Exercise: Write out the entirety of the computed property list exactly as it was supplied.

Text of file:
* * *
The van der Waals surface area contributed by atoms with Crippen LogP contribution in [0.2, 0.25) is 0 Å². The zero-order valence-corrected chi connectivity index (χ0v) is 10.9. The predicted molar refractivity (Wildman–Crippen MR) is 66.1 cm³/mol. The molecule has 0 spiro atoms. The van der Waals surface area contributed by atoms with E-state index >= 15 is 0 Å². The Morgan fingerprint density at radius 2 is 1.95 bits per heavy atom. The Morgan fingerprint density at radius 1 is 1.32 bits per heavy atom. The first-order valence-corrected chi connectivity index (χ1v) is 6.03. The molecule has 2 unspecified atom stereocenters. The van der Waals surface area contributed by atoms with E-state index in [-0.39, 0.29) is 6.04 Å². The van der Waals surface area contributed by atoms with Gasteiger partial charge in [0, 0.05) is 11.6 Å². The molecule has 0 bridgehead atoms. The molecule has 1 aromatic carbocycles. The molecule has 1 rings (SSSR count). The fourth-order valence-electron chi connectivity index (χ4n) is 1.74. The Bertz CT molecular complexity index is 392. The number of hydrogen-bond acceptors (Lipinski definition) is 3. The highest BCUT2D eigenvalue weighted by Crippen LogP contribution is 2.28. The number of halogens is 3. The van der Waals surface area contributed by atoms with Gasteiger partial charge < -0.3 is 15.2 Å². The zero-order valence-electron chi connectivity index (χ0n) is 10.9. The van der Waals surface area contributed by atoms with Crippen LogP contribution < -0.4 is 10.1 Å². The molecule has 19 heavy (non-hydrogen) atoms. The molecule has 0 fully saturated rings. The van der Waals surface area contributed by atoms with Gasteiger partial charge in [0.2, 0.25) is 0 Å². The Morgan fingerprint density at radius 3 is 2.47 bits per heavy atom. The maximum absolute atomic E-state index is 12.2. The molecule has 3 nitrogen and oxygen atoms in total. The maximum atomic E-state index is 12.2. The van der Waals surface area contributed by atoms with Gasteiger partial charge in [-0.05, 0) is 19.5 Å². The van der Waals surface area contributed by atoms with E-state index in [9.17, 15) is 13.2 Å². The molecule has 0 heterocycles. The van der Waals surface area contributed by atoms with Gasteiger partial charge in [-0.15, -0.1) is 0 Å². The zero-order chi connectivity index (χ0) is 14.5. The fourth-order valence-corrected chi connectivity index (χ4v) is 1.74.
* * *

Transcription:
The van der Waals surface area contributed by atoms with Crippen LogP contribution in [0.2, 0.25) is 0 Å². The zero-order valence-corrected chi connectivity index (χ0v) is 10.9. The predicted molar refractivity (Wildman–Crippen MR) is 66.1 cm³/mol. The molecule has 0 spiro atoms. The van der Waals surface area contributed by atoms with E-state index >= 15 is 0 Å². The Morgan fingerprint density at radius 2 is 1.95 bits per heavy atom. The Morgan fingerprint density at radius 1 is 1.32 bits per heavy atom. The first-order valence-corrected chi connectivity index (χ1v) is 6.03. The molecule has 2 unspecified atom stereocenters. The van der Waals surface area contributed by atoms with E-state index in [-0.39, 0.29) is 6.04 Å². The van der Waals surface area contributed by atoms with Gasteiger partial charge in [0, 0.05) is 11.6 Å². The molecule has 0 bridgehead atoms. The molecule has 1 aromatic carbocycles. The molecule has 1 rings (SSSR count). The fourth-order valence-electron chi connectivity index (χ4n) is 1.74. The Bertz CT molecular complexity index is 392. The number of hydrogen-bond acceptors (Lipinski definition) is 3. The highest BCUT2D eigenvalue weighted by Crippen LogP contribution is 2.28. The number of halogens is 3. The van der Waals surface area contributed by atoms with Gasteiger partial charge < -0.3 is 15.2 Å². The zero-order valence-electron chi connectivity index (χ0n) is 10.9. The van der Waals surface area contributed by atoms with Crippen LogP contribution < -0.4 is 10.1 Å². The molecule has 19 heavy (non-hydrogen) atoms. The molecule has 0 fully saturated rings. The van der Waals surface area contributed by atoms with Gasteiger partial charge in [0.2, 0.25) is 0 Å². The Morgan fingerprint density at radius 3 is 2.47 bits per heavy atom. The maximum absolute atomic E-state index is 12.2. The molecule has 3 nitrogen and oxygen atoms in total. The maximum atomic E-state index is 12.2. The van der Waals surface area contributed by atoms with Gasteiger partial charge in [-0.05, 0) is 19.5 Å². The van der Waals surface area contributed by atoms with E-state index in [9.17, 15) is 13.2 Å². The molecule has 0 heterocycles. The van der Waals surface area contributed by atoms with Gasteiger partial charge in [-0.15, -0.1) is 0 Å². The zero-order chi connectivity index (χ0) is 14.5. The fourth-order valence-corrected chi connectivity index (χ4v) is 1.74.